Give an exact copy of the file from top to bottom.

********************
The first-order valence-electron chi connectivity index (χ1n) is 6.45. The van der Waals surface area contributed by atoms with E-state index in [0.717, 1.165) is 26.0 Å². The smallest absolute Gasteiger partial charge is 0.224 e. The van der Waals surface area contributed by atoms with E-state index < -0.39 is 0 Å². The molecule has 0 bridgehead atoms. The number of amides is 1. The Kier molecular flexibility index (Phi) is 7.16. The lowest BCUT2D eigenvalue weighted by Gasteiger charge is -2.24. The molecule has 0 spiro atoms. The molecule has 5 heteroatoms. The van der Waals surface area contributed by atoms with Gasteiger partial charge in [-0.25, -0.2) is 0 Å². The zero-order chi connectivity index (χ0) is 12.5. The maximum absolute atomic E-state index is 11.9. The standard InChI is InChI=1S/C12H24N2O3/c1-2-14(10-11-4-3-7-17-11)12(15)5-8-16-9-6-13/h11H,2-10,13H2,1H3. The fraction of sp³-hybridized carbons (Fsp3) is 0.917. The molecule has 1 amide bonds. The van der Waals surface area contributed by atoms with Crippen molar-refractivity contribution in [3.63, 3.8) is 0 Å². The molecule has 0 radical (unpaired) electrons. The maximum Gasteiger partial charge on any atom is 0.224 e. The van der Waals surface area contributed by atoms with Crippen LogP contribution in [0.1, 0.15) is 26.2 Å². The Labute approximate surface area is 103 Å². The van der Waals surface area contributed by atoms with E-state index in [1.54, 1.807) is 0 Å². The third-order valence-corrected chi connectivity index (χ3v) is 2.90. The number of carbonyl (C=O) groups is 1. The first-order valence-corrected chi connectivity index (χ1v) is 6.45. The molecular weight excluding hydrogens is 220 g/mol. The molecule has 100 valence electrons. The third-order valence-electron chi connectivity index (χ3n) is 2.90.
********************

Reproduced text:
The first-order valence-electron chi connectivity index (χ1n) is 6.45. The van der Waals surface area contributed by atoms with E-state index in [0.717, 1.165) is 26.0 Å². The smallest absolute Gasteiger partial charge is 0.224 e. The van der Waals surface area contributed by atoms with E-state index < -0.39 is 0 Å². The molecule has 0 bridgehead atoms. The number of amides is 1. The Kier molecular flexibility index (Phi) is 7.16. The lowest BCUT2D eigenvalue weighted by Gasteiger charge is -2.24. The molecule has 0 spiro atoms. The molecule has 5 heteroatoms. The van der Waals surface area contributed by atoms with Gasteiger partial charge in [-0.25, -0.2) is 0 Å². The zero-order chi connectivity index (χ0) is 12.5. The maximum absolute atomic E-state index is 11.9. The standard InChI is InChI=1S/C12H24N2O3/c1-2-14(10-11-4-3-7-17-11)12(15)5-8-16-9-6-13/h11H,2-10,13H2,1H3. The fraction of sp³-hybridized carbons (Fsp3) is 0.917. The molecule has 1 amide bonds. The van der Waals surface area contributed by atoms with Crippen molar-refractivity contribution in [3.63, 3.8) is 0 Å². The molecule has 0 radical (unpaired) electrons. The maximum Gasteiger partial charge on any atom is 0.224 e. The van der Waals surface area contributed by atoms with Crippen LogP contribution in [0.1, 0.15) is 26.2 Å². The Labute approximate surface area is 103 Å². The van der Waals surface area contributed by atoms with E-state index in [1.54, 1.807) is 0 Å². The third-order valence-corrected chi connectivity index (χ3v) is 2.90. The number of carbonyl (C=O) groups is 1. The first-order valence-corrected chi connectivity index (χ1v) is 6.45. The molecular weight excluding hydrogens is 220 g/mol. The molecule has 100 valence electrons. The third-order valence-electron chi connectivity index (χ3n) is 2.90.